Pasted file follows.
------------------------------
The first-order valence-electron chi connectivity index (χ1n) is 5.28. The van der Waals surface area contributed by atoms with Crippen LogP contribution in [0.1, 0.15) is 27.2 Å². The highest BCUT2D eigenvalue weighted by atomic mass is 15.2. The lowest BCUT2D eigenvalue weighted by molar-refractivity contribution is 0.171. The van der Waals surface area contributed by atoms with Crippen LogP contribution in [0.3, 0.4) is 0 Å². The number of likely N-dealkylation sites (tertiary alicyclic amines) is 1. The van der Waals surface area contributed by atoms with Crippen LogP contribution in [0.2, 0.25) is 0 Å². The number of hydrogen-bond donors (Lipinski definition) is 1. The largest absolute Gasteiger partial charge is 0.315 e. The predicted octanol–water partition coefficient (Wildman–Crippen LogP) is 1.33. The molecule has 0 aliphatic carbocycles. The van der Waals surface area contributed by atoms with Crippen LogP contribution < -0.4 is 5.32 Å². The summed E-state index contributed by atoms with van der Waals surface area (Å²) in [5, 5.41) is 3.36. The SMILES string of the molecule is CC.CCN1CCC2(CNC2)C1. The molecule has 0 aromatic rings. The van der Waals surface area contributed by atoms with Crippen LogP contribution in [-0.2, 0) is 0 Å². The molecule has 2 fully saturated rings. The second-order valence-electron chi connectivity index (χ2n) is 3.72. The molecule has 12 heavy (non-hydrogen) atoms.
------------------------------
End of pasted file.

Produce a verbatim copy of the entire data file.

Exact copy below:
The first-order valence-electron chi connectivity index (χ1n) is 5.28. The van der Waals surface area contributed by atoms with Crippen LogP contribution in [0.1, 0.15) is 27.2 Å². The highest BCUT2D eigenvalue weighted by atomic mass is 15.2. The lowest BCUT2D eigenvalue weighted by molar-refractivity contribution is 0.171. The van der Waals surface area contributed by atoms with Crippen LogP contribution in [0.3, 0.4) is 0 Å². The number of likely N-dealkylation sites (tertiary alicyclic amines) is 1. The van der Waals surface area contributed by atoms with Crippen LogP contribution in [0.2, 0.25) is 0 Å². The number of hydrogen-bond donors (Lipinski definition) is 1. The largest absolute Gasteiger partial charge is 0.315 e. The predicted octanol–water partition coefficient (Wildman–Crippen LogP) is 1.33. The molecule has 0 aliphatic carbocycles. The van der Waals surface area contributed by atoms with Crippen LogP contribution < -0.4 is 5.32 Å². The summed E-state index contributed by atoms with van der Waals surface area (Å²) in [5, 5.41) is 3.36. The SMILES string of the molecule is CC.CCN1CCC2(CNC2)C1. The molecule has 0 aromatic rings. The van der Waals surface area contributed by atoms with Crippen LogP contribution in [-0.2, 0) is 0 Å². The molecule has 2 fully saturated rings. The second-order valence-electron chi connectivity index (χ2n) is 3.72. The molecule has 12 heavy (non-hydrogen) atoms.